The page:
While it’s a renowned global centre for industry, finance and fashion, Milan is sometimes viewed as less desirable as a travel destination than the history and culture-laden Italian classics of Rome, Florence and Venice.
However, beneath the enigmatic, slightly aloof façade of this city, courses the same passion for food, art, history and culture. Perhaps more so. Don’t worry, you’ll find plenty of reasons to innamorarsi di Milano.
Here are ten top things to do in Milan.
For top things to see and do in Milan, the Cathedral of Santa Maria Nascente (Il Duomo to the locals) should be at the top of your list. This exquisite Gothic cathedral, which took more than five centuries to complete, is a humbling piece of architecture with vast interiors so rich and ornate it’s almost impossible to take in. A walk on the roof, strolling between the spires and the sky, is a sublime and truly memorable experience.
Your own dinner parties will never be the same after a viewing of one of the world’s most famous paintings: Leonardo da Vinci’s Last Supper. The Gothic exterior of the Santa Maria delle Grazie belies the priceless treasures it holds within — not just the magnificent fresco, but also the illuminated pages of the Codex Atlanticus, a collection of more than 1700 of da Vinci’s original drawings. Note: Due to the delicate nature of the fresco, visitor numbers are strictly limited so you’ll need to book way ahead.
When in Rome, well, you know, but when in Milan, go to the opera! The Teatro alla Scala is the most esteemed opera house in the world and, if you’re not too fussy about where you sit, you can often get tickets at the box office for that night’s performance. Whether you’re a classical music fan or not, trust me on this one: an evening of opera in this extraordinarily beautiful venue is a game changer. You may even have your very own Julia Roberts moment from Pretty Woman…
For those hoping that a little bit of Milanese style will rub off on them during their stay, Galleria Vittorio Emanuele ll is the place to get it — for a price. Enjoy shopping up a storm in this magnificent 19th century-era mall. It brings excess and opulence together under its cast iron-framed domes and vaulted glass ceiling.
Just like the TARDIS, this lovely little church appears a whole lot bigger on the inside. Constructed on a tiny plot of land (all that was available in 1472) its architect, Donato Bramante, came up with an ingenious optical illusion, using Trompe-l’œil (a realistic 3-D effect) to make the interiors seem larger than reality. Beyond its quirkiness Santa Maria presso San Satiro is of great historical and cultural importance — and good fun too!
Discovering the lively Navigli region — set around the banks of the city’s interconnecting canals, Naviglio Grande and Naviglio Pavese — is to step into a slice of authentic Milanese life many tourists miss. Lined with galleries, buzzing cafes and restaurants, the area is a wonderful place to get a taste of the youthful culture of Milan, especially in summer.
If you thought all the Renaissance got used up in Florence, think again. The Pinocoteca di Brera is home to more than 500 works of Renaissance art — including from Raphael, Caravaggio and Tintoretto. It’s not just the art that puts this place on the most memorable list, though; the neighbourhood in which it’s set has a quirky bohemian ambience unlike anywhere else in the city.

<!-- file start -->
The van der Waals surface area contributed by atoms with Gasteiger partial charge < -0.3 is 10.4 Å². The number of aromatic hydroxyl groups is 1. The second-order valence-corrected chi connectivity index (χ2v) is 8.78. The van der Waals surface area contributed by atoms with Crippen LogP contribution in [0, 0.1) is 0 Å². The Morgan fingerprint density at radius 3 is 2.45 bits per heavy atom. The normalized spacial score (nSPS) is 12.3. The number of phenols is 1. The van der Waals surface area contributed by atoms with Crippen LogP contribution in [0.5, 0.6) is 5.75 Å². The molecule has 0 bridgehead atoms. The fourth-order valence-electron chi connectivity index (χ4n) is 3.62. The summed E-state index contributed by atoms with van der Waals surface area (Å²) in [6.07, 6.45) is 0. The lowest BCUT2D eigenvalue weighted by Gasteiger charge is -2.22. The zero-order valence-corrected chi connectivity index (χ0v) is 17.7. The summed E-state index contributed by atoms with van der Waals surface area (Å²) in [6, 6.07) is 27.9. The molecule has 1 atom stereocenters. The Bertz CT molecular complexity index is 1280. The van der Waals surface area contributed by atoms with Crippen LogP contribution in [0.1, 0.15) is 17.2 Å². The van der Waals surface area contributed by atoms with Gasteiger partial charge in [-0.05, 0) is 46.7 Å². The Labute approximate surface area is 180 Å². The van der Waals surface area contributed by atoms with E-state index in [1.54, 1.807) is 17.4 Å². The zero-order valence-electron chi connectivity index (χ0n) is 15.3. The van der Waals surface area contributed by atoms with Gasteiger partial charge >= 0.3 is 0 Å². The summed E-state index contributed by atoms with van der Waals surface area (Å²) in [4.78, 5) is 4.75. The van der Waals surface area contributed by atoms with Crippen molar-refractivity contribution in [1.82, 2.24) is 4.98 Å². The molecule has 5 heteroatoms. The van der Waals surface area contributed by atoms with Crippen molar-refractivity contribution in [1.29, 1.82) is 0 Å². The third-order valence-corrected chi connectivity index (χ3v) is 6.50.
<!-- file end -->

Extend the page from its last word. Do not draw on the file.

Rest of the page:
In the midst of the city, tucked behind the fabulously historic Castello Sforzesco, the vast tranquil green space of Parco Sempione is a wonderful place to escape. If all the fashion, art and history get too much (yes, it’s possible), sneak away for a few hours to stroll amongst the winding paths and ponds and reflect on this one reason the Milanese have to be thankful to Napoleon (check out his miniature Colosseum!).
If you’re serious about your fashion, the opportunity to experience Fashion Week comes twice a year (in February and September). While most official events are ‘industry only’ (meaning unless you’re an A-lister, forget it), the atmosphere throughout the city is electric and it’s wall-to-wall beauty — both on and off the catwalk. Even for anti-fashionistas, it’s impossible not to get caught up in the madness.
Less than an hour away by train, the magnificence of the Italian Lakes — Lake Como, Lake Lugano, Lake Iseo, Lake Maggiore and Lake Garda — is yours for the taking. Perfect for a leisurely day trip, the region is characterised by spectacular mountain scenery, picturesque towns and elegant mansions with terraces spilling down to the water’s edge. Oh, and George Clooney.
Do you have any suggestions to add to our list of ten top things to do in Milan? We would love to hear from you. Please leave a comment below.
Additional images: Bigstock
Julietta Henderson is a Melbourne-based travel and feature writer. Originally planning to visit London for six months, she ended up staying for ten years and now divides her time between her home in Australia and several months of the year in the UK, Italy and France. Julietta has travelled extensively through Europe, North America, Indonesia, New Zealand, Australia and Russia, and believes the keys to a great travel experience are an open heart, an open mind and an open-ended ticket.